Evaluation of alternative sustainable ingredients for use in companion animal diets


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The pet food industry has a unique position in the food system as it largely relies on by-products or co-products from the human food systems for ingredient sourcing. Considering the substantial size of the pet food market, identifying alternative ingredients for use in the pet food industry that are sustainability sourced will be essential. The first objective of this work was to evaluate fermentation characteristics of alternative fiber ingredients using an in vitro canine fecal inoculum model. Organic matter disappearance (OMD) and postbiotic production were determined for apple pomace (AP), blueberry pomace (BP), cranberry pomace (CP), tomato pomace (TP), and pea fiber (PF) incubated with inoculum for 1, 3, 6, and 12 h at 39ºC. The OMD was similar (P>0.05; average of 18.5%) between treatments with no effect of time (P>0.05). Total VFA concentration was highest for AP (P<0.05), followed by TP, BP and PF, and lowest for CP (1.17, 0.75, average of 0.48, and 0.21 mmolg⁻¹ of substrate, respectively). AP and TP had greater butyrate concentrations (average of 0.0476mmolg⁻¹ of substrate) than all other treatments (0.0093 to 0.0344mmol*g⁻¹ of substrate). Overall, the fiber substrates evaluated were marginally to moderately fermentable when incubated for up to 12 h with canine fecal inoculum. The second objective was to evaluate the use of a yeast biomass as a novel protein source in feline diets. An extruded feline diet containing Torula yeast (TY) was evaluated for diet processing, palatability, and apparent total tract digestibility (ATTD) compared to diets containing pea protein (PP), soybean meal (SM), and chicken meal (CM). During diet production, specific mechanical energy of TY and SM (average of 187 kJ/kg) was greater (P<0.05) than for PP (138 kJ/kg) but not different (P>0.05) from CM (167 kJ/kg). Kibble sectional expansion and piece volume were greatest for TY (P<0.05). Cats fed TY had greater intake ratios (P<0.05) than CM and PP (0.88 and 0.73, respectively), but were not different (P>0.05) from SM. ATTD of dry matter (DM), organic matter (OM), and gross energy (GE) was greater (P<0.05) for CM (87.43, 91.34, 90.97%, respectively) than TY. The ATTD of DM, OM, and GE was similar (P<0.05) for TY to PP and SM (averages of 86.20, 89.76, and 90.22%, respectively). Crude protein ATTD of TY was similar to other treatments (average of 89.97%), but fat ATTD was lower (P<0.05; 92.52%) than other treatments (93.76 to 94.82%). Total dietary fiber ATTD was similar between TY and CM (average of 66.20%) and greater (P<0.05) than PP and SM (average of 58.70%). In summary, the Torula yeast facilitated kibble formation, increased diet preference, and was highly digestible when fed to cats. The results here provide valuable data on the use of high-fiber food processing by-products and yeast derived proteins in companion animal diets. Alternative ingredients, such as these, have great potential to provide valuable, sustainably sourced ingredients for pet diets.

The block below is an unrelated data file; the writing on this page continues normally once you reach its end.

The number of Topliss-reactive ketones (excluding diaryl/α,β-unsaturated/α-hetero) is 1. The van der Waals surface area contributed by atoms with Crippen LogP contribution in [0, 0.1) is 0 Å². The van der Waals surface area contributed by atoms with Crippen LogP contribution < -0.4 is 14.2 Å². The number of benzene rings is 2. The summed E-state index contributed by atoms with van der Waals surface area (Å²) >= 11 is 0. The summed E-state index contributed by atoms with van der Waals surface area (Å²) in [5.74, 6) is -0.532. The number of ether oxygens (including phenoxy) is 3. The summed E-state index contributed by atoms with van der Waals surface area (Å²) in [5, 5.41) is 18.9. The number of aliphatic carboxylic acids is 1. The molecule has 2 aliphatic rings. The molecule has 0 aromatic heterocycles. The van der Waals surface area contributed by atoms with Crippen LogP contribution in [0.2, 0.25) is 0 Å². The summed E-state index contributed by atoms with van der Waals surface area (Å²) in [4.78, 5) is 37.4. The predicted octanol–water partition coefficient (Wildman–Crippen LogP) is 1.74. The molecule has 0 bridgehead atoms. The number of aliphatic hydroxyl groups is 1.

Companion animals, Torula yeast, Pet food, In vitro fermentation, Fiber, Alternative protein

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Master of Science


Department of Grain Science and Industry

Major Professor

Greg Aldrich